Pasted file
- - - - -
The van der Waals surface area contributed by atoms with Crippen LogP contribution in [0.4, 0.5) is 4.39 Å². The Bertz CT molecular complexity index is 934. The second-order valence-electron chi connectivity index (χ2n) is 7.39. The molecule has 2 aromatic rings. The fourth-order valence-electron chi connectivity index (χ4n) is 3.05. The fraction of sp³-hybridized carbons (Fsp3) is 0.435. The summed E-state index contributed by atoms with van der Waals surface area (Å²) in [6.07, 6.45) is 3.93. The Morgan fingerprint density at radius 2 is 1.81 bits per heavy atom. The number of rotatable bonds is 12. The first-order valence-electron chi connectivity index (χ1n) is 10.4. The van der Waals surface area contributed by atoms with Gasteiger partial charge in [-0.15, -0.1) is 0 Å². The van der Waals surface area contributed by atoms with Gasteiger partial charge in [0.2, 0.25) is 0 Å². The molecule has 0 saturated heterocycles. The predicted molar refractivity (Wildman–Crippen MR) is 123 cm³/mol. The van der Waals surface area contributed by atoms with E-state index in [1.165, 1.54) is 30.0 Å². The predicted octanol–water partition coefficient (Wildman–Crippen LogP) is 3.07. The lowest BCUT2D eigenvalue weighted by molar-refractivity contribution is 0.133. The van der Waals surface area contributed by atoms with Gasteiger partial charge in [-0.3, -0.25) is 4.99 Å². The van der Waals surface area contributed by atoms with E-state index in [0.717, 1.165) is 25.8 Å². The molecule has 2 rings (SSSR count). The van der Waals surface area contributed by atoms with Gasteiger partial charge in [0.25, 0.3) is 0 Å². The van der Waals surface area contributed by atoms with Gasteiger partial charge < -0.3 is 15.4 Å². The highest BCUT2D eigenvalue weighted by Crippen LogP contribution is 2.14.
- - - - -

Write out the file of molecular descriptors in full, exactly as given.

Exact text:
The van der Waals surface area contributed by atoms with Crippen LogP contribution in [0.4, 0.5) is 4.39 Å². The Bertz CT molecular complexity index is 934. The second-order valence-electron chi connectivity index (χ2n) is 7.39. The molecule has 2 aromatic rings. The fourth-order valence-electron chi connectivity index (χ4n) is 3.05. The fraction of sp³-hybridized carbons (Fsp3) is 0.435. The summed E-state index contributed by atoms with van der Waals surface area (Å²) in [6.07, 6.45) is 3.93. The Morgan fingerprint density at radius 2 is 1.81 bits per heavy atom. The number of rotatable bonds is 12. The first-order valence-electron chi connectivity index (χ1n) is 10.4. The van der Waals surface area contributed by atoms with Gasteiger partial charge in [-0.15, -0.1) is 0 Å². The van der Waals surface area contributed by atoms with Gasteiger partial charge in [0.2, 0.25) is 0 Å². The molecule has 0 saturated heterocycles. The predicted molar refractivity (Wildman–Crippen MR) is 123 cm³/mol. The van der Waals surface area contributed by atoms with E-state index in [1.165, 1.54) is 30.0 Å². The predicted octanol–water partition coefficient (Wildman–Crippen LogP) is 3.07. The lowest BCUT2D eigenvalue weighted by molar-refractivity contribution is 0.133. The van der Waals surface area contributed by atoms with Gasteiger partial charge in [-0.3, -0.25) is 4.99 Å². The van der Waals surface area contributed by atoms with E-state index in [0.717, 1.165) is 25.8 Å². The molecule has 2 rings (SSSR count). The van der Waals surface area contributed by atoms with Gasteiger partial charge in [0.25, 0.3) is 0 Å². The van der Waals surface area contributed by atoms with Gasteiger partial charge < -0.3 is 15.4 Å². The highest BCUT2D eigenvalue weighted by Crippen LogP contribution is 2.14.